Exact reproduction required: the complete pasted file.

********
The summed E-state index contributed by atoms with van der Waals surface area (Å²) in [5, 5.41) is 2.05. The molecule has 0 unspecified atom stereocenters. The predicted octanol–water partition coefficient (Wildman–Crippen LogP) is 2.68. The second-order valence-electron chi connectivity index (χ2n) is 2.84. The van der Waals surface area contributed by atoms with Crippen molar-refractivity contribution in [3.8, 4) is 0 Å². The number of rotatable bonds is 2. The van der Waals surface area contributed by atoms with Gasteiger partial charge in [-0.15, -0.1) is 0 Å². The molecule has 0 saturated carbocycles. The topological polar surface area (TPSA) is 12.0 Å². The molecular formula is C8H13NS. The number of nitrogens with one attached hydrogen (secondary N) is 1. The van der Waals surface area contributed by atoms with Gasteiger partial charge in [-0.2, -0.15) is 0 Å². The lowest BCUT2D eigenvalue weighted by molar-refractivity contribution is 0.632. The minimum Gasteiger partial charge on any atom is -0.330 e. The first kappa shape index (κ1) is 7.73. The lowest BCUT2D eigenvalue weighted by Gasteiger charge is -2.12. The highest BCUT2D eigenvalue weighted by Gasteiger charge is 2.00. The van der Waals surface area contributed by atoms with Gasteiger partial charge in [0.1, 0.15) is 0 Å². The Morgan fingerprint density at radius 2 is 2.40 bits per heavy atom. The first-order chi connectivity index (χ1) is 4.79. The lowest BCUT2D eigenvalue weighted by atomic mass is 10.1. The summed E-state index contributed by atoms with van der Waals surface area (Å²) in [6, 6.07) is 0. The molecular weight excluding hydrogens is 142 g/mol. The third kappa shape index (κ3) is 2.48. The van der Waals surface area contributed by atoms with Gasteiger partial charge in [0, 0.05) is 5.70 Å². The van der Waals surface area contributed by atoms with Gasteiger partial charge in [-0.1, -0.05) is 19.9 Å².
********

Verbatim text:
The summed E-state index contributed by atoms with van der Waals surface area (Å²) in [5, 5.41) is 2.05. The molecule has 0 unspecified atom stereocenters. The predicted octanol–water partition coefficient (Wildman–Crippen LogP) is 2.68. The second-order valence-electron chi connectivity index (χ2n) is 2.84. The van der Waals surface area contributed by atoms with Crippen molar-refractivity contribution in [3.8, 4) is 0 Å². The number of rotatable bonds is 2. The van der Waals surface area contributed by atoms with Gasteiger partial charge in [-0.15, -0.1) is 0 Å². The molecule has 0 saturated carbocycles. The topological polar surface area (TPSA) is 12.0 Å². The molecular formula is C8H13NS. The number of nitrogens with one attached hydrogen (secondary N) is 1. The van der Waals surface area contributed by atoms with Gasteiger partial charge in [-0.2, -0.15) is 0 Å². The lowest BCUT2D eigenvalue weighted by molar-refractivity contribution is 0.632. The minimum Gasteiger partial charge on any atom is -0.330 e. The first kappa shape index (κ1) is 7.73. The lowest BCUT2D eigenvalue weighted by Gasteiger charge is -2.12. The highest BCUT2D eigenvalue weighted by Gasteiger charge is 2.00. The van der Waals surface area contributed by atoms with Gasteiger partial charge in [0.1, 0.15) is 0 Å². The Morgan fingerprint density at radius 2 is 2.40 bits per heavy atom. The first-order chi connectivity index (χ1) is 4.79. The lowest BCUT2D eigenvalue weighted by atomic mass is 10.1. The summed E-state index contributed by atoms with van der Waals surface area (Å²) in [6, 6.07) is 0. The molecular weight excluding hydrogens is 142 g/mol. The third kappa shape index (κ3) is 2.48. The van der Waals surface area contributed by atoms with Gasteiger partial charge in [0, 0.05) is 5.70 Å². The van der Waals surface area contributed by atoms with Gasteiger partial charge in [-0.1, -0.05) is 19.9 Å².